The Chhath mahaparva is an annual four-day festival held six days after Diwali, or on the sixth day of the Hindu month of Kartik. The festival is mailny held in Bihar, Jharkhand, and Eastern Uttar Pradesh. During this festival, devotees observe a nirjala vrat (fasting without water) and offer Arghya to Chhathi Maiya and Surya Devta. During Chhath, it is believed that deities grant all of the devotees’ wishes.
The third day of Chhath Puja, also known as Sandhya Arghya, is when devotees fast from drinking water. On this day, devotees pray and make an offering (Arghya) to the setting Sun. Fasting on this day entails abstaining from all liquids and water for the entire night.
On the fourth day of the Chhath festival, arghya is offered to the rising sun, devotees offer prayers and offerings to the sun at sunrise.
People perform the Arghya ritual by placing fruits, soups, and a lit lamp in a bamboo basket and offering them to the setting sun. Bamboo baskets are particularly significant in this festival. Chhathi Maiya is also given prasad such as banana, Thekua, Malpua, Kheer-Puri, dates, semolina pudding, rice laddus, and other items. On this day, devotees dress in new clothes.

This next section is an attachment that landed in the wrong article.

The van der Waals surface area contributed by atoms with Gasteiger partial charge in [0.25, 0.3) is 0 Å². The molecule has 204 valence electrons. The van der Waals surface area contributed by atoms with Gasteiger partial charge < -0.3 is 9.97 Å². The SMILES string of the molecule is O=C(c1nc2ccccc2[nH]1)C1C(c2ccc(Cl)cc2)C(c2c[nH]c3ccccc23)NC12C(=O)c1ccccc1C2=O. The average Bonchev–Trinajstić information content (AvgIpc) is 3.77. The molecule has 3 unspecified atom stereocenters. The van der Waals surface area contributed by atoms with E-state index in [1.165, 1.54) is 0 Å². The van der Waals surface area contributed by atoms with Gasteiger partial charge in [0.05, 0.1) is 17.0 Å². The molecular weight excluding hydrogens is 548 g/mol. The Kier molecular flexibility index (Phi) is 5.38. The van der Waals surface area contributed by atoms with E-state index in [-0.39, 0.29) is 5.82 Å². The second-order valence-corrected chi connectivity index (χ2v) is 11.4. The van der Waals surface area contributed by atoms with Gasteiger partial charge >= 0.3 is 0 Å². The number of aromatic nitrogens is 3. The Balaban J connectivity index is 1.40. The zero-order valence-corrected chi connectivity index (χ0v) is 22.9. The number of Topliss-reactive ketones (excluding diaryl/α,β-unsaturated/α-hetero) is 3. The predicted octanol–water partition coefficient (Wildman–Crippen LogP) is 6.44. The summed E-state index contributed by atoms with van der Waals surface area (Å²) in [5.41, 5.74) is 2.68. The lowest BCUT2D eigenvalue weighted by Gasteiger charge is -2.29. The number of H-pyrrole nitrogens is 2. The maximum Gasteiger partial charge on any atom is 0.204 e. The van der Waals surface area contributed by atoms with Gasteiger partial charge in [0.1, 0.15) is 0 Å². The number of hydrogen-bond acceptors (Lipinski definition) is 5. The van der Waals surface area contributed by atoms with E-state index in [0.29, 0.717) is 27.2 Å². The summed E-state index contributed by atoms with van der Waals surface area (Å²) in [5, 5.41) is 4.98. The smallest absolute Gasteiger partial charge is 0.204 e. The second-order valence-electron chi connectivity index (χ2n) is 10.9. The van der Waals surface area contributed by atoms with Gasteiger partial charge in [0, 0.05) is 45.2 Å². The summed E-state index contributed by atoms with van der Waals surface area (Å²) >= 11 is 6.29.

People pray to the Sun God and sing Chhathi Maiya songs at night after offering Arghya in the evening on Shashthi. Following that, devotees visit the ghats early in the morning on Saptami (day 4), before sunrise.
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Before sunrise, they arrive at the ghat and offer Arghya to the rising sun, pray to the Sun God, and then break the long and arduous fast.
Pratihar, Dala Chhath, Chhathi, and Surya Shashthi are all names for the Chhath Puja.
What Is The Significance Of Surya Arghya In Chhath Puja?
The Sun is revered in Hinduism as a healer of many severe health conditions, as well as a source of longevity, prosperity, progress, and well-being. The festival is celebrated by the people by following a strict four-day routine. Fasting, including abstinence from drinking water; holy bathing, offering prayers to the rising and setting suns, and meditating by standing in water for long periods of time are among the rituals.
Chhath Puja, like any other Indian festival, is steeped in mythology. The rituals of Chhath Puja are mentioned in the epic Mahabharata, where Draupadi, the Pandavas’ wife, is depicted as performing similar religious observances. According to popular legend, the Pandavas and Draupadi performed the Chhath ritual on the advice of the noble sage Dhaumya in order to reclaim their lost kingdom of Indraprastha (now Delhi).
The festival also has an interesting history: the sages used to abstain from food and channel the Sun’s energy toward themselves in order to survive. Another mythological story has Rama and Sita praying to the Sun god after returning to Ayodhya after a 14-year exile (vanvasa).
The Surya Sashthi fast is characterised by strict fasting and abstinence from water in honour of the Sun god. This fast aids in gaining focus, prosperity, happiness, and physical and mental well-being.